289cid, 302cid, 428cid V8s. Power Output 210-335 bhp. A 390 Dan Gurney edition was available. Many Mercury dealers and independents would install 351 Clevelands or Windsors aftermarket when the owners wanted more power of the original engine was shot. Google Cougars 67-68 w/ 351s and you will find lots of them in various condition.
            A 68 XR7 in very good condition with a matching engine/trans go for 27,500 to about 60k. 67s are about the same.

            Every dealer who has made me an unsolicited offer to buy ( I am not selling) immediately asks if the engine is the original AND stock Ford engine that came with the car. Had I or the previous owner installed a 351 the car’s desirability drops dramatically.. Mercury offered the 351 on the 70 Cougar. So many owners of 67/68 would swap in a 351 after X years of ownership either to boost power or because the original engine had failed. A 67/68 with a 351 by definition is not a stock version of the car.

            So a 67/68 can not be pure stock with a 351. F

  1. One error in this article – the Bullitt Mustang was a different color. It was Highland Green, not Augusta Green as this author states.

  2. I have and drive almost daily 1968 Cougar XR7, 133k, 302, 2bbl, pure stock. Mint. I have owned the car for 20 years, bought it with 68k. Has not seen a winter or been driven in snow or salt since I bought it. Last 8 years it is a FL car. PS, Power Front Discs, A/C everything original.

    At 53 years old and 125k we replaced the original carburetor, fuel pump and A/C compressor. In 20 years I have replaced the door seals, front shocks and leaf springs. I show the car and invariably mine is the only Cougar. I get stopped about twice a week by folks wanting to buy the car. Dealers have offered me way, way over what Hagerties and others say is tops.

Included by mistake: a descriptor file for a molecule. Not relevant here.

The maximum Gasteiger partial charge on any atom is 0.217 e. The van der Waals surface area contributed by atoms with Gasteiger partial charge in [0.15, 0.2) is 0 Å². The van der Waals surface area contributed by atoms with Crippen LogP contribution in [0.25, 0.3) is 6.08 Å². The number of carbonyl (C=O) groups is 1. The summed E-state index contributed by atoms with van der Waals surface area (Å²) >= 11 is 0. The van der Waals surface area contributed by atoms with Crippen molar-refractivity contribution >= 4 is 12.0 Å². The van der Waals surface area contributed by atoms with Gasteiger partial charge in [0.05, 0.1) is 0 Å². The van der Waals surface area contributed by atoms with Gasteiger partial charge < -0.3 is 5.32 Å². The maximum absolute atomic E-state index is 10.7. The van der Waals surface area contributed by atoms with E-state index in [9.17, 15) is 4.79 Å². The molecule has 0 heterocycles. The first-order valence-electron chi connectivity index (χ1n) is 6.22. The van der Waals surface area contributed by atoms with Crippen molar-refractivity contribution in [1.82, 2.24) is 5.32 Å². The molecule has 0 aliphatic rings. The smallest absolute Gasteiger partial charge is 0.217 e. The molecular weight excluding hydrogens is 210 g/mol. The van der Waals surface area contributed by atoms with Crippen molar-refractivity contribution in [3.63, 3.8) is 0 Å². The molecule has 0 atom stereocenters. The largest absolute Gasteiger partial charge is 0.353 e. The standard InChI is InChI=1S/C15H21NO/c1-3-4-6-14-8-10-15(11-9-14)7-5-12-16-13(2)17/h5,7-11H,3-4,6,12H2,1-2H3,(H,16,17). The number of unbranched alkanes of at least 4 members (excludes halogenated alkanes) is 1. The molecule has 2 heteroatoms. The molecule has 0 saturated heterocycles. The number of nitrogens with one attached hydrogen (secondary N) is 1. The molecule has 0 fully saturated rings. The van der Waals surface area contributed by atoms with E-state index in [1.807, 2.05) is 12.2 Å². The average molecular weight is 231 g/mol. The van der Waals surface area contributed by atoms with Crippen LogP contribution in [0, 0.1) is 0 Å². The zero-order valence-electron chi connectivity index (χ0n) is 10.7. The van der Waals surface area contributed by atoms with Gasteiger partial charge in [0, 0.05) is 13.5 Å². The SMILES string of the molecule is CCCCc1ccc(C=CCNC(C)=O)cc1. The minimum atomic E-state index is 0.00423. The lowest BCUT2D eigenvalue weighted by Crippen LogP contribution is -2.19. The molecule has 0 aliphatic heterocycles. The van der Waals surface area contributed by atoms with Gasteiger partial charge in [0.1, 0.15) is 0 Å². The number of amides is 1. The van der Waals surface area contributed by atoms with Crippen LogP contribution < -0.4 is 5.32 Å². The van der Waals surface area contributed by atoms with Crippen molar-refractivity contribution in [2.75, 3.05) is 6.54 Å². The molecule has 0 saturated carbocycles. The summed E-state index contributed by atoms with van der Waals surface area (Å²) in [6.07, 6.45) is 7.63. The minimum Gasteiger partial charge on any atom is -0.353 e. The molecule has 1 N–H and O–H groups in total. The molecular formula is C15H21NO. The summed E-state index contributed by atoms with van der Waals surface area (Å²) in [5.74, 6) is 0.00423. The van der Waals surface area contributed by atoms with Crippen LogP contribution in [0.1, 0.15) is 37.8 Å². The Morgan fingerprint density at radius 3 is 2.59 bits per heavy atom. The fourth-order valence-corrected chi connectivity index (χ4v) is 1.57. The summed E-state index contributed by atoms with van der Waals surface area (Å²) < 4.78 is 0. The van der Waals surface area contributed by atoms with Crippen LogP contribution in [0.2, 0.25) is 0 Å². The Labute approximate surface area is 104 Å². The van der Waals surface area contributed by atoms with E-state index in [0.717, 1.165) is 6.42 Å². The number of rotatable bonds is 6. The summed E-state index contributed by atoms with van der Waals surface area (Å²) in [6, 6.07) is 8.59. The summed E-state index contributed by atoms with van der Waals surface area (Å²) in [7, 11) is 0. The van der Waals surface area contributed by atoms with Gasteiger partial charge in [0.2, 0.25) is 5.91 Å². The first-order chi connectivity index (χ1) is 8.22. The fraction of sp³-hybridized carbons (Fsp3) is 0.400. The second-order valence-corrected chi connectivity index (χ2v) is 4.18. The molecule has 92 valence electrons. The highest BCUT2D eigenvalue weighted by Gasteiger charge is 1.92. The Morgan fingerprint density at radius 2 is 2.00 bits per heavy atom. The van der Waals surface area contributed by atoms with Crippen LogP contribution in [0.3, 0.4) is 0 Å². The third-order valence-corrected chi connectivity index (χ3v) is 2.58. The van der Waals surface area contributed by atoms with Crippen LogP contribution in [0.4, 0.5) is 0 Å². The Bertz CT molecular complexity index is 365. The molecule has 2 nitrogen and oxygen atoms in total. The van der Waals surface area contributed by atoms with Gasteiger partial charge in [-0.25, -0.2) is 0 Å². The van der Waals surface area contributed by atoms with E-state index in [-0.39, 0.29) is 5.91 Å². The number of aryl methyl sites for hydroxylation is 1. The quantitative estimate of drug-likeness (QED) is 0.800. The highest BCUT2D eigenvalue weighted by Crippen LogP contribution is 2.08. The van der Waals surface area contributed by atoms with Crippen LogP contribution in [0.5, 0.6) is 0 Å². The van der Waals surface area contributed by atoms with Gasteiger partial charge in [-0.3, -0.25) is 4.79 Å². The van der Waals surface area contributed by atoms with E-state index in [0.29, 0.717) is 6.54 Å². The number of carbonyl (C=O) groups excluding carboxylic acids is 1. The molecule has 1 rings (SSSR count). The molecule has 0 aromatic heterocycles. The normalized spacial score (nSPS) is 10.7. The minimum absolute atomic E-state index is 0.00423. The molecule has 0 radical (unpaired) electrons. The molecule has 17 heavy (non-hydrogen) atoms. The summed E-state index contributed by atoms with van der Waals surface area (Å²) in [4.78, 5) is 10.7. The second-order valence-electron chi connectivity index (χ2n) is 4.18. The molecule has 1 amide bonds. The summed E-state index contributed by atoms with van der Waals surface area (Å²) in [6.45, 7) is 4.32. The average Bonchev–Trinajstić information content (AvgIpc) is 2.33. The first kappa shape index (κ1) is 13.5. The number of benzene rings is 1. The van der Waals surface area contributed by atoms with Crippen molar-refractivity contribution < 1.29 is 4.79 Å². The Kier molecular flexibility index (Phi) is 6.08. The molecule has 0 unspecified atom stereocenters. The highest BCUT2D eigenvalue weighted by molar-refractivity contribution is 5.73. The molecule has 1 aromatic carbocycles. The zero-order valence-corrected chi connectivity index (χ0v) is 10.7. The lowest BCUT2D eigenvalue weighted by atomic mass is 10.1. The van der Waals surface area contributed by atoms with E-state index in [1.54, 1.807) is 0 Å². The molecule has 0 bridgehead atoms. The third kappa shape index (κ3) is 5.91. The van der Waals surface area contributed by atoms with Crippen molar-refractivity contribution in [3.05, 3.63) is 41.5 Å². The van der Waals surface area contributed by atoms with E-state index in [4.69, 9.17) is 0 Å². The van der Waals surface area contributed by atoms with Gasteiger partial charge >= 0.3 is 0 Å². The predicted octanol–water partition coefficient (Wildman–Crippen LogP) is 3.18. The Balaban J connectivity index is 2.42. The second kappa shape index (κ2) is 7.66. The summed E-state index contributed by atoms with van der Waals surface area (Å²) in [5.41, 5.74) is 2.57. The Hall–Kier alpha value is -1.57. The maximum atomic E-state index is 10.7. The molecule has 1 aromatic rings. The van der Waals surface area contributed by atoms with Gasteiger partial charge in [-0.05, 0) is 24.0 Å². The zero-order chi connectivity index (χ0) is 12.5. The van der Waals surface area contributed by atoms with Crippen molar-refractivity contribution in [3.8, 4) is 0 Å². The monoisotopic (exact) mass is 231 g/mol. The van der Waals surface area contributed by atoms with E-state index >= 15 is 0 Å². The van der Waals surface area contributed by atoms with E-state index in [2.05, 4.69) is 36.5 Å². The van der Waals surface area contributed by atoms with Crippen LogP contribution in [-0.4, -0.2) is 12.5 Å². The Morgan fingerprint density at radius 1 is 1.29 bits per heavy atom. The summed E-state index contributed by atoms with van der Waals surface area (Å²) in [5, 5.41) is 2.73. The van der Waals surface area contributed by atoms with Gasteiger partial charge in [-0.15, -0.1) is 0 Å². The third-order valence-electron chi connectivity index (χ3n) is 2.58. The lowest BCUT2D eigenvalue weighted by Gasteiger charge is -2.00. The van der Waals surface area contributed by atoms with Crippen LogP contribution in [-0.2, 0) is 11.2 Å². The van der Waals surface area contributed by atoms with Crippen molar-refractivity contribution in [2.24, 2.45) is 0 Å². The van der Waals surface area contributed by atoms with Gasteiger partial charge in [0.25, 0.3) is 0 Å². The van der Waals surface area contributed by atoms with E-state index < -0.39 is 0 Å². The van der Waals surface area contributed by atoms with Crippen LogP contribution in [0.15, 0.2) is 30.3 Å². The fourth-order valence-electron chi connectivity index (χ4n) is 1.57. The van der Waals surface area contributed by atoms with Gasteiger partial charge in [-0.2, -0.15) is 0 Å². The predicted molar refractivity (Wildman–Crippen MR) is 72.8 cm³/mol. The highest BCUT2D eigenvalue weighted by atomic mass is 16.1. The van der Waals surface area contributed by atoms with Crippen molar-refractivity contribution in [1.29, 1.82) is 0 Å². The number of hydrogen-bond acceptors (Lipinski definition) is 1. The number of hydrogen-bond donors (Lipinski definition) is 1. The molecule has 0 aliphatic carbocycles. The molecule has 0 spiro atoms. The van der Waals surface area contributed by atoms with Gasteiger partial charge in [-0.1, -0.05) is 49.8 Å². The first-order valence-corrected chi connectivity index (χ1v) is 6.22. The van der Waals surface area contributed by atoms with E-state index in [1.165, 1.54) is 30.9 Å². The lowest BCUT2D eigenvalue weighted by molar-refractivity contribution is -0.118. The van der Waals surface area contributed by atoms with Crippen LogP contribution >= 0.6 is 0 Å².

The reason is the car is 100% stock. The above car is a beauty. Respectfully, finding Cougars w/ 390s, Dan Gurney GT models etc for 125k and over are less rare than finding a stock, mint 67 (which I had in college) or a 68 XR7 stock.
    Older Cougars are either huge project cars or high end beauties like the one above.

    While stock Mustangs from the era are common, Cougars which cost more when new, are not. I intend to die with my car and it is not for sale. I have received dozens of written offers for way over book because stock, mint Cougars are relatively rare. Lots of folks come over and say ‘what is that”? Mine is the original Saxony exterior, original pin striping, black vinyl roof and black interior. All original badges. Nothing modified. Original hub caps.

    I loved my 67 w/ 289 4 barrel and love my current car which is the car I drive – unless it is raining.

    I bought the car 20 years ago and put about 200$ in it. If I sold it today I would get 550% appreciation.

  3. I was born too late to have any real knowledge about these cars but I do have memories of them and never ever had a chance to ever own or drive one since I was 10 or so when they were the cars of the time incident start driving till I was 21…my family didn’t have cars….i went from riding motorcycles to driving tractor trailer so I never got to drive these cars when they could still be had….its great to see people that even today have such an appreciation for these old s-t-r-e-t-c-h-e-d out mustangs made luxurious and called cougers

  4. Another memory I have is Alpha Bits the cereal had little models of these cars in the box and I had to eat a whole box in two sittings to find mine and it was a light baby sky blue mercury xr7 cougar!